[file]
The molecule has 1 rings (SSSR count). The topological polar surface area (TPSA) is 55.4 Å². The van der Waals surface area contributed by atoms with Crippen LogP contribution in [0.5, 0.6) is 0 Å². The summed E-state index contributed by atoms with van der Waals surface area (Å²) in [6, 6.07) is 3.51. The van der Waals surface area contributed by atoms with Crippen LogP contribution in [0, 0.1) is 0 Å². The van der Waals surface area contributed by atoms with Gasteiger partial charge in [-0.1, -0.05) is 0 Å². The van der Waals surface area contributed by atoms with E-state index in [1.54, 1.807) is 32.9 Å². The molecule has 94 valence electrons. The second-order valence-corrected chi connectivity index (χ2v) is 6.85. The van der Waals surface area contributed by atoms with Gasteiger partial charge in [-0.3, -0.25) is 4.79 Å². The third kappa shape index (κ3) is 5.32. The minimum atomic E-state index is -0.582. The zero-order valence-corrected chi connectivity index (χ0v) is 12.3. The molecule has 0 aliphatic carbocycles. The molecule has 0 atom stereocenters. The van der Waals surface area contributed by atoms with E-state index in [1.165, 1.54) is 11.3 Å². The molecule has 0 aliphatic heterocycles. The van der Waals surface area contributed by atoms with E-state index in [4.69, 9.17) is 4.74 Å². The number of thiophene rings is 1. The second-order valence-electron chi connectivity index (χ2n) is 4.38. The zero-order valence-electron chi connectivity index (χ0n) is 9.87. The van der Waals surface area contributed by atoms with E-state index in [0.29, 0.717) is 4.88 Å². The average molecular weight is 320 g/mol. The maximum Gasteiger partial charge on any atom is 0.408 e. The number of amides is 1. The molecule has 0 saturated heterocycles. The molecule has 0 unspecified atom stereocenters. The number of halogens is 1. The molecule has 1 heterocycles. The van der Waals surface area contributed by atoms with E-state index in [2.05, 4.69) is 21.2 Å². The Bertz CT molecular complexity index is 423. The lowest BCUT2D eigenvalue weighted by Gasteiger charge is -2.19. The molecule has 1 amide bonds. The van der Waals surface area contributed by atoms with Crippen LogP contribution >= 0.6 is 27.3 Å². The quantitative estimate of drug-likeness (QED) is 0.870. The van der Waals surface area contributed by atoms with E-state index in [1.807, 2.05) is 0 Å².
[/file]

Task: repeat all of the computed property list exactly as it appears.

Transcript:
The molecule has 1 rings (SSSR count). The topological polar surface area (TPSA) is 55.4 Å². The van der Waals surface area contributed by atoms with Crippen LogP contribution in [0.5, 0.6) is 0 Å². The summed E-state index contributed by atoms with van der Waals surface area (Å²) in [6, 6.07) is 3.51. The van der Waals surface area contributed by atoms with Crippen LogP contribution in [0, 0.1) is 0 Å². The van der Waals surface area contributed by atoms with Gasteiger partial charge in [-0.1, -0.05) is 0 Å². The van der Waals surface area contributed by atoms with E-state index in [1.54, 1.807) is 32.9 Å². The molecule has 94 valence electrons. The second-order valence-corrected chi connectivity index (χ2v) is 6.85. The van der Waals surface area contributed by atoms with Gasteiger partial charge in [-0.3, -0.25) is 4.79 Å². The third kappa shape index (κ3) is 5.32. The minimum atomic E-state index is -0.582. The zero-order valence-corrected chi connectivity index (χ0v) is 12.3. The molecule has 0 aliphatic carbocycles. The molecule has 0 atom stereocenters. The van der Waals surface area contributed by atoms with E-state index in [1.165, 1.54) is 11.3 Å². The molecule has 0 aliphatic heterocycles. The van der Waals surface area contributed by atoms with E-state index in [4.69, 9.17) is 4.74 Å². The number of thiophene rings is 1. The second-order valence-electron chi connectivity index (χ2n) is 4.38. The zero-order valence-electron chi connectivity index (χ0n) is 9.87. The van der Waals surface area contributed by atoms with E-state index in [0.29, 0.717) is 4.88 Å². The average molecular weight is 320 g/mol. The maximum Gasteiger partial charge on any atom is 0.408 e. The number of amides is 1. The molecule has 0 saturated heterocycles. The molecule has 0 unspecified atom stereocenters. The number of halogens is 1. The molecule has 1 heterocycles. The van der Waals surface area contributed by atoms with E-state index in [2.05, 4.69) is 21.2 Å². The Bertz CT molecular complexity index is 423. The lowest BCUT2D eigenvalue weighted by Gasteiger charge is -2.19. The molecule has 1 amide bonds. The van der Waals surface area contributed by atoms with Crippen LogP contribution >= 0.6 is 27.3 Å². The quantitative estimate of drug-likeness (QED) is 0.870. The van der Waals surface area contributed by atoms with E-state index in [1.807, 2.05) is 0 Å².